Few gardening projects are as satisfying as removing every last weed from a row of vegetables or a bed of flowers. If you schedule the job so you can do it in nice weather, weeding can even be enjoyable.Be sure to wear gloves to protect your hands, and have a roomy pail or wheelbarrow handy to carry away the pulled plants. If the weeds you pull aren’t holding seeds, you can leave them on the soil surface as mulch.
Buy a Dandelion Digger:
Buy a dandelion digger, which has a sharp, notched end that will pry up stubborn weeds with taproots.You can also buy weeding tools with hoe-like blades and short handles, which are good for slicing weeds off below the surface.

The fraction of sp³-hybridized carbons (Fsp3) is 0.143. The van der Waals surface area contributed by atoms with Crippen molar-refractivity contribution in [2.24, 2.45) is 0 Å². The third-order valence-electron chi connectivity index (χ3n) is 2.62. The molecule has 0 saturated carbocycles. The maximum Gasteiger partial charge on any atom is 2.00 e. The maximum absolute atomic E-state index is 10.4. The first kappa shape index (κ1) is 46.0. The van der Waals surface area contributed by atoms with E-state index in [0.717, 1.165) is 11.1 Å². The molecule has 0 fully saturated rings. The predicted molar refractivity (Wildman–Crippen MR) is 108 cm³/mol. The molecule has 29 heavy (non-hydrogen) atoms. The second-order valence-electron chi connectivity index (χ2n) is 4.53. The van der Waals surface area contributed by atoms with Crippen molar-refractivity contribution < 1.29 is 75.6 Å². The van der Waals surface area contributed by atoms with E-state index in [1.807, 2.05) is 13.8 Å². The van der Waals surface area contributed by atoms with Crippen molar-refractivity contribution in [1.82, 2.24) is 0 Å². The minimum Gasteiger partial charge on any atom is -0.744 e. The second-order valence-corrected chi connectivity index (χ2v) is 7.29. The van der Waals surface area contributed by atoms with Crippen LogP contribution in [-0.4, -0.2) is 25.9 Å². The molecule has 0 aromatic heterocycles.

Water Before Weeding:
Water before weeding. Weeds are easier to pull with their root systems intact if the soil is moist.Also, neighbouring plants are less likely to be damaged when the soil is damp.
Take it All:
Take it all. Be sure to remove any part of the weed that can regenerate. Some weeds, such as quackgrass and bindweed, have buds on their roots that can grow into new plants.
Sprinkle Salt on Weeds:
Sprinkle salt on weeds that sprout in paved areas or wild patches. But don’t use it around desirable plants, because it can injure their roots.
Pour it On:
Drench weeds growing up through the cracks in paving stones or bricks with boiling water. Some old-time gardeners insist that water from boiled potatoes is even more effective.The safest way to carry boiling water is in a teakettle with a capped spout.